07/14/2014 05:36 pm ET Updated Sep 13, 2014

This Photograph: A Poem, Explained

Yuri_Arcurs via Getty Images

For the past ten years, I have been an avid writer. For the past five years, I have sharpened my skills as a photographer. And now, for the past two years, I have also taken on the title of cancer survivor. It seems fitting then that these three identities converged in a forgotten poem I wrote late one night in the midst of the worst of my chemotherapy treatments. Saturday was the two-year anniversary of my cancer diagnosis, so in a sort of reverent reminiscence, I was going through some old journals and notes, and I happened to stumble upon this:

"In this photograph,
The clothes don't matter.
The setting is irrelevant.
The lighting is secondary.
Whether the people are all smiling or not,
Whether we're all looking the same way...
It doesn't matter.

The thing that makes this worn, old photo
So dearly special
Is simply the fact that we're all in it-
Healthy, together, and loving.
This photograph is proof that we are blessed.
That is what makes for photographic excellence.
Because somewhere along the line,
It stopped being about looking good,
And started being about realizing we have it good.

To carry evidence of that amazing truth
In a 3x5 wallet sized card...
Now that is artwork at its finest."

The poem was written down hastily, as if I hadn't given it much previous thought, yet it just seemed to flow out of me like the many tears I had cried during those difficult days. The funny thing is, I cannot for the life of me seem to think of which photo this poem was written about (chalk it up to chemo brain, I guess). But as I sit here and reflect on the past two years of my life that almost were not a reality, all I can think of is how incredibly thankful I am to be on this side of them. Yes, this side of nearing the end of chemotherapy is a relief in many ways (and yet oddly enough, my biggest anxiety, too), but that is not what I am talking about.

As a photographer, I aim to create beautiful images where the lighting and the composition perfectly frame the subject in an artfully crafted way. However, my focus has shifted from the creation of a flawless finished product and more towards the natural beauty of what is really being captured... the gift of life.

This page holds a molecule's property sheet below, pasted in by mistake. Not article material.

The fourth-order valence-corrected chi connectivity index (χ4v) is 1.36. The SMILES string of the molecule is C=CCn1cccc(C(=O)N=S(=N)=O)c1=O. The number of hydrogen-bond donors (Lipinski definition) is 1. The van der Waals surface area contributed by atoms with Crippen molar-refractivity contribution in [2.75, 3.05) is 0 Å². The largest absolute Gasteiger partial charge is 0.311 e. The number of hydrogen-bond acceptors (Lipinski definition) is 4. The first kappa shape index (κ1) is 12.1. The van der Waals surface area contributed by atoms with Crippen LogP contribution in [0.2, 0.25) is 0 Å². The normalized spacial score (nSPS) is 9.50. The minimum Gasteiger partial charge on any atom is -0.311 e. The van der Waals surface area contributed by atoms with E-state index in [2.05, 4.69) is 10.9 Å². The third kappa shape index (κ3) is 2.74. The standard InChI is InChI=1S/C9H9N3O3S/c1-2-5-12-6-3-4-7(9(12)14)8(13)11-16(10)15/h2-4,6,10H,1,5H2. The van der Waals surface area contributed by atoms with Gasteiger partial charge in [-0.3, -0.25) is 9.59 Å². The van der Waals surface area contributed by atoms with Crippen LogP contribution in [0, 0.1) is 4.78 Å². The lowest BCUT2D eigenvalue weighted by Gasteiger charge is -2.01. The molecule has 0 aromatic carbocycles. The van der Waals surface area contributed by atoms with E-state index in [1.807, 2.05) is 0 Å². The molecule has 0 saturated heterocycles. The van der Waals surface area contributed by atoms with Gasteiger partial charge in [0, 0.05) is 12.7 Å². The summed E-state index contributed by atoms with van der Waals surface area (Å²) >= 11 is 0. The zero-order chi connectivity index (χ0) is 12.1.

I am so thankful to have become the person I am now, two years later. But, I will never thank cancer nor ever think of it as a gift. I hate cancer with every white blood cell in my body that it continually tries to take over... make no mistake about that. However, I can step back from my hatred of the disease long enough to gain some perspective on the person I have become not because of it, but in spite of it. This experience has fundamentally changed my life, and while I would gladly be rid of the countless blood infusions, chemotherapy injections, procedures, pills and side effects, I can honestly say I like my life a whole lot more now than I ever did when I was healthy.

I appreciate the people in my life so much more now, whether they're part of the family I fiercely love and am loved by, the friends who have dearly blessed me, or the seemingly random strangers who have passed through my life just long enough to irrevocably change me for the better. All these people have touched my life and made it worth living, even during the times it felt like I wasn't really living anymore.

While my inherent perfectionism still sticks to my being like gum on the bottom of a shoe, I think I've finally started living out the line, "It stopped being about looking good, and started being about realizing [I] have it good." Yes, my life is messy and sometimes I fail and make mistakes and have emotional breakdowns.

But when I take camera lens focus off myself and direct it at the people in my life, I realize that my life is about so much more than just me. My cancer treatment has been a team effort, and I believe life works the same way, too. This photograph -this life- is not about the perfection of the moment you've carefully crafted for yourself, but rather about the people who are in that moment with you. They are what make it perfect. They are what make it a masterpiece. And by that measure, I can proudly say I have been blessed with a truly beautiful life.